A New York Times op-ed published Thursday night denounced the existence of Asian salad and called on restaurants to remove the "racist" dish from their menus.
"Why Is Asian Salad Still on the Menu?" asked Bonnie Tsui, complaining that the common offering was "something created in the name of Asians by non-Asians [and] has become a touchstone for non-Asians."
The impetus for the piece was when Tsui came across an "Asian Emperor Salad" on the menu at a San Francisco bar.
"I thought about its grand imprecision, which irritated me as a Chinese-American. And I wondered, who cooked up this thing," she recalled. "I was reasonably sure it wasn't anyone Asian."
Tsui admits that other cultures–like the Greeks–have a salad named after them.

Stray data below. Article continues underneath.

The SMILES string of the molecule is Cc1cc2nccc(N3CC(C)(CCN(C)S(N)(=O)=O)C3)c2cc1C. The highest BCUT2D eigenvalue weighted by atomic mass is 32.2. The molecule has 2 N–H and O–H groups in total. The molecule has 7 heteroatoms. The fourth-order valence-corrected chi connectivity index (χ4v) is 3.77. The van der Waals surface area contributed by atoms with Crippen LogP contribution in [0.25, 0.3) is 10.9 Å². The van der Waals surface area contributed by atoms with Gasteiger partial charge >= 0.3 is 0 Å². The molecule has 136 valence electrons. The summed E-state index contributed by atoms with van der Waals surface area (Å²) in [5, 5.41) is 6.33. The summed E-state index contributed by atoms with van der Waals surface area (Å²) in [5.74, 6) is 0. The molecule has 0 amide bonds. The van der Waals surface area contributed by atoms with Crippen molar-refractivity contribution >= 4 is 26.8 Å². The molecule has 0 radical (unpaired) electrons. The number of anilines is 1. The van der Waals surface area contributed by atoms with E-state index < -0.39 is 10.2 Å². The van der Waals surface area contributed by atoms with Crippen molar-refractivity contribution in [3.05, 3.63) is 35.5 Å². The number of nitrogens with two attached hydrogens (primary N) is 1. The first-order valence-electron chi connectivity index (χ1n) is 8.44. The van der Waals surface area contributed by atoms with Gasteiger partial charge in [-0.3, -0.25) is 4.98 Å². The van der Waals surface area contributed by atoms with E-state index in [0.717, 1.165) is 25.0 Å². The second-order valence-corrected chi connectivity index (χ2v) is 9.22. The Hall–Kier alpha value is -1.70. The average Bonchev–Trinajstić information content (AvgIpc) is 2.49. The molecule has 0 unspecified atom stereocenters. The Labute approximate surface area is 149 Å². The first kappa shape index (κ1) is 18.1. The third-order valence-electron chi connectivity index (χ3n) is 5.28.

"And yet the Asian salad is often the one that comes with a winky, jokey name: Oriental Chop Chop. Mr. Mao's. Secret Asian Man," she argued.
"Am I taking this too seriously?" Tsui asked, before braving on.
She continued to denounce the "casual racism of the Asian salad," saying that it treated Asians as something exotic.
"This use of 'Oriental' and 'Asian' is rooted in the wide-ranging, 'all look same' stereotypes of Asian culture that most people don't really perceive as being racist. It creates a kind of blind spot," Tsui concluded.
Published under: New York Times